Ask Yourself These Two Things When You Reach for Food!

Physical vs. Emotionalhunger

Emotional eating.  Yep, still talking about that!

My last post was about learning to identify what hunger feels like.  Makes sense to me that you can’t identify EMOTIONAL hunger if you don’t know what PHYSICAL hunger feels like in your body.

To begin conquering eating for emotional reasons, find out what your body does when it is physically hungry!

Do that piece of discovery first, then add this next layer of education:  identifying emotional hunger/cravings.  You need to be able to distinguish the difference between the two in order to understand what is happening when you reach for food.

When you find yourself reaching for food out of emotional hunger, it might look and feel like this:

BEFORE YOU ACTUALLY EAT ANYTHING

  1.  Urgency.
    • Emotional hunger happens quickly, as if a switch has been flipped inside of you.  One moment you were doing fine, not wanting to eat and the next all you can think about is food.  There is a real sense of urgency with this feeling…as if you have to eat NOW.  True physical hunger comes on gradually.
  2. Specificity.
    • Emotional hunger often craves a very specific (and usually high fat or sugar content) food.  One thing I’ve seen floating around the internet is this quote:  If an apple won’t fix it, then you aren’t truly hungry.  That isn’t entirely accurate, as I think we can still want one food over another even when it isn’t an emotional craving.  But the difference with true hunger is that the apple would suffice because you simply need to eat for fuel.  In an emotional state of hunger, you are rather fixated on only THE food that will make you feel better.
  3. Head only.
    • Your mind will simply NOT let go of wanting a specific food, right effing now!  There is no physical sign present (remember, you have to know what physical hunger feels like)…all the signs for wanting to eat are coming from your head and your thoughts.

AFTER AN EMOTIONAL HUNGER EPISODE

  1.  Obliviousness.
    • You realize you consumed a lot of food without even tasting or enjoying it.  The food went in quickly and you realize, after the fact, how much you actually ate.
  2. OVER full and UNDER satisfied.
    • Despite eating, and typically quite a lot, you do not feel satisfied.  There is still this uncategorized need/want to eat or of dissatisfaction, even though you feel physically full.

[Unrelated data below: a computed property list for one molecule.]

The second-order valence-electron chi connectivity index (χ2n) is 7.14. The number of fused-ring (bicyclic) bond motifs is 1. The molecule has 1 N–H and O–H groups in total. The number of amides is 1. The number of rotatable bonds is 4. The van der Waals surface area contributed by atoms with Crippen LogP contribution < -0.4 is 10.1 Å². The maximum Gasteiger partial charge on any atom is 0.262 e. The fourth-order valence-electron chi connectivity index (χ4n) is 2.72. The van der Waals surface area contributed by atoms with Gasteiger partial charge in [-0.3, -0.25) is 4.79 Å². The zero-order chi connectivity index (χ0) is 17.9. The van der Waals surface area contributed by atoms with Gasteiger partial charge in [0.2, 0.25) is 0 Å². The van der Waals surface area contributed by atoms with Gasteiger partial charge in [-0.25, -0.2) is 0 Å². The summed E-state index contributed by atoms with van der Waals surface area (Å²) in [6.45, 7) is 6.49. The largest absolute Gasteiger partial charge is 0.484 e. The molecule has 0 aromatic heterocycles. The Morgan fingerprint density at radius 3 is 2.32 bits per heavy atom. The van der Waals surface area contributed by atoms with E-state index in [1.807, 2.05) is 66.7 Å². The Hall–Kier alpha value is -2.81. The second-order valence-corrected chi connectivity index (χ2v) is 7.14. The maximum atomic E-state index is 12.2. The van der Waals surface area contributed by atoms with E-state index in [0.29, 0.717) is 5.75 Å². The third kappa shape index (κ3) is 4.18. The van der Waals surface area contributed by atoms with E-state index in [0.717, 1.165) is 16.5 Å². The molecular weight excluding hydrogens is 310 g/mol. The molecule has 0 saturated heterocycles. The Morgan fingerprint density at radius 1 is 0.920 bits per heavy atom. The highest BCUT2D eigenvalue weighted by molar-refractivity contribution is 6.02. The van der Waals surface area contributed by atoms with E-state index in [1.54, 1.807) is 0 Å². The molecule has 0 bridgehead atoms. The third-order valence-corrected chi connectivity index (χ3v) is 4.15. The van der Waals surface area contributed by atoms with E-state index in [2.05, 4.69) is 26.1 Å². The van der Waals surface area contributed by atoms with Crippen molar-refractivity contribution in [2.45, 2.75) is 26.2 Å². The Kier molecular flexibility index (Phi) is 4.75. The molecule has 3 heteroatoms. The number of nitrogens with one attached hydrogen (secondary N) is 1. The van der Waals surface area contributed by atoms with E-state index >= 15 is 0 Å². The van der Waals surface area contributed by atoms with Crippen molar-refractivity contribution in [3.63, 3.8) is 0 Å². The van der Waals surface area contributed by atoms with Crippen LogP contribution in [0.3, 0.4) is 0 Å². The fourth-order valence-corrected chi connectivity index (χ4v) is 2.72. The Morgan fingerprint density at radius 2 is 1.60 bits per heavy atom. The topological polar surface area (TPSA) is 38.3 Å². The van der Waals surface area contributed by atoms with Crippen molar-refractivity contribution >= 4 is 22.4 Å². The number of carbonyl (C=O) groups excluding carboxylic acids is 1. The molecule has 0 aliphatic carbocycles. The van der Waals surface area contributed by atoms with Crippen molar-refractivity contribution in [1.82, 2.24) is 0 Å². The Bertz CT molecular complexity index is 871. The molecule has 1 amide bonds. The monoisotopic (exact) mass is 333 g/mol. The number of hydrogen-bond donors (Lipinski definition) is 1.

3. Regret.
    • You feel guilt and shame for overeating and/or eating unhealthy.  You didn’t fuel your body in way that felt good…either nutritionally OR in line with your health goals.

Spend some time examining what is going on when you eat or after you eat.  Again, journaling can help with this!  Journaling is way to connect the dots.  I encourage you to stop viewing it as punitive or a pain in the ass.  Writing things down doesn’t have to be a for-life practice in your health if you don’t want it to be.  But there is merit in using journaling as a means to an end.  Just try!!  🙂

 

You know what physical hunger feels like in your body.  Check!

You know what emotional hunger looks like and can identify that state versus true hunger.  Check!

 

Next step, create a pause before you eat by asking the question “Am I physically hungry?”

As I’ve said many times before, this pause will NOT come easily and habitually at first.  But if you begin to use the strategy in times when you don’t feel urgency to eat, it will begin to kick in for you in those knee-jerk moments when you need it.

ANY TIME you reach for food ask yourself that question!  If the answer is yes, then you know what to do:  eat and fuel your body accordingly!  Easy-peasy.

 

If the answer is no, the next step is to identify what you are instead.  You could be lots of things:  bored, angry, sad, lonely, anxious, angry, fearful, depressed.  Try to put your finger on what it is you are feeling…and also doing.  Ask yourself “What am I than, if not hungry?”

As I’ve already shared, anger is my “flip the switch” (recall the urgency point above) emotional eating trigger.

But I’ve also figured out I can be oblivious to reaching for food (again, see above).

Boredom and transitions seem to cue up my oblivious eating.  Often times when I finish up one activity and am ready to move onto something else I find myself in the kitchen “looking for a little something to nibble on.”  What???  I don’t even know why I do that.  I’m guessing I feel like I need a little downtime between activities and a snack allows me that.

In any case, I’ve finally identified my patterns because I kept asking the “Am I hungry?”  and then the  “What am I?” questions.  Now that I know this about myself (i.e. I’m aware!) I can take measures to avoid stuffing my face.

 

Next week’s blog post is going to talk all about strategies to stop yourself from emotional eating, cuz that’s the real rub isn’t it:  taking a different action than the one our mind is telling us to take!

It’s a process folks.  I did not arrive at my current habits overnight.  I have been working at them for nearly 5 years now.  Further, I’m STILL working at them.  And I’ve finally learned that being “in progress” is totally fine.

In the realm of self-improvement there isn’t a finish line and I’m okay with that now.  Ultimately, that is what I want to help you achieve:  a self-assuredness that where you are and what you are doing is so very, very okay..fantastic even!  🙂

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